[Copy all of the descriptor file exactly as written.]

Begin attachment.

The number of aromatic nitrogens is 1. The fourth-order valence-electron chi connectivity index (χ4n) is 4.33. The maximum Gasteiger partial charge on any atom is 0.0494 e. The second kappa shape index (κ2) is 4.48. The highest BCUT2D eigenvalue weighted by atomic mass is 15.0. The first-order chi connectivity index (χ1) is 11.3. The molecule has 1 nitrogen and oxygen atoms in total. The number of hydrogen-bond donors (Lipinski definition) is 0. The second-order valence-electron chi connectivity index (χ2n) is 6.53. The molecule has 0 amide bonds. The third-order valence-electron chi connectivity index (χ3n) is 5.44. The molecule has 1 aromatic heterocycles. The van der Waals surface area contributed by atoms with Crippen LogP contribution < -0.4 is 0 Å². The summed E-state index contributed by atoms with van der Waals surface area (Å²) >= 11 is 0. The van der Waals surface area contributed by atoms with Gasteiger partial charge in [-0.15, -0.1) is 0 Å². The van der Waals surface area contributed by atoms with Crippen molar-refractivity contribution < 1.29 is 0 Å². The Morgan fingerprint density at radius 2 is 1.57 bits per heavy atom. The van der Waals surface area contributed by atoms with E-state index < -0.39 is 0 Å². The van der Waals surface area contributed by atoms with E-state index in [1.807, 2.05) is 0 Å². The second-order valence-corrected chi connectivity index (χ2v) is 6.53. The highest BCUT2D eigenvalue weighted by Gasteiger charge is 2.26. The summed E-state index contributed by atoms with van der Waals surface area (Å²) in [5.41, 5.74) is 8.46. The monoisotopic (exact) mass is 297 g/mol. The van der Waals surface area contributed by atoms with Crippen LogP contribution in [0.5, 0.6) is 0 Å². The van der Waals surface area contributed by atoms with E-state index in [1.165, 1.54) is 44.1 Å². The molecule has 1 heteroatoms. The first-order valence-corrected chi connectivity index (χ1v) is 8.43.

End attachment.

The number of aromatic nitrogens is 1. The fourth-order valence-electron chi connectivity index (χ4n) is 4.33. The maximum Gasteiger partial charge on any atom is 0.0494 e. The second kappa shape index (κ2) is 4.48. The highest BCUT2D eigenvalue weighted by atomic mass is 15.0. The first-order chi connectivity index (χ1) is 11.3. The molecule has 1 nitrogen and oxygen atoms in total. The number of hydrogen-bond donors (Lipinski definition) is 0. The second-order valence-electron chi connectivity index (χ2n) is 6.53. The molecule has 0 amide bonds. The third-order valence-electron chi connectivity index (χ3n) is 5.44. The molecule has 1 aromatic heterocycles. The van der Waals surface area contributed by atoms with Crippen LogP contribution < -0.4 is 0 Å². The summed E-state index contributed by atoms with van der Waals surface area (Å²) >= 11 is 0. The van der Waals surface area contributed by atoms with Gasteiger partial charge in [-0.15, -0.1) is 0 Å². The van der Waals surface area contributed by atoms with Crippen molar-refractivity contribution < 1.29 is 0 Å². The Morgan fingerprint density at radius 2 is 1.57 bits per heavy atom. The van der Waals surface area contributed by atoms with E-state index < -0.39 is 0 Å². The van der Waals surface area contributed by atoms with E-state index in [1.807, 2.05) is 0 Å². The second-order valence-corrected chi connectivity index (χ2v) is 6.53. The highest BCUT2D eigenvalue weighted by Gasteiger charge is 2.26. The summed E-state index contributed by atoms with van der Waals surface area (Å²) in [5.41, 5.74) is 8.46. The monoisotopic (exact) mass is 297 g/mol. The van der Waals surface area contributed by atoms with Crippen LogP contribution in [0.5, 0.6) is 0 Å². The van der Waals surface area contributed by atoms with E-state index in [1.165, 1.54) is 44.1 Å². The molecule has 1 heteroatoms. The first-order valence-corrected chi connectivity index (χ1v) is 8.43.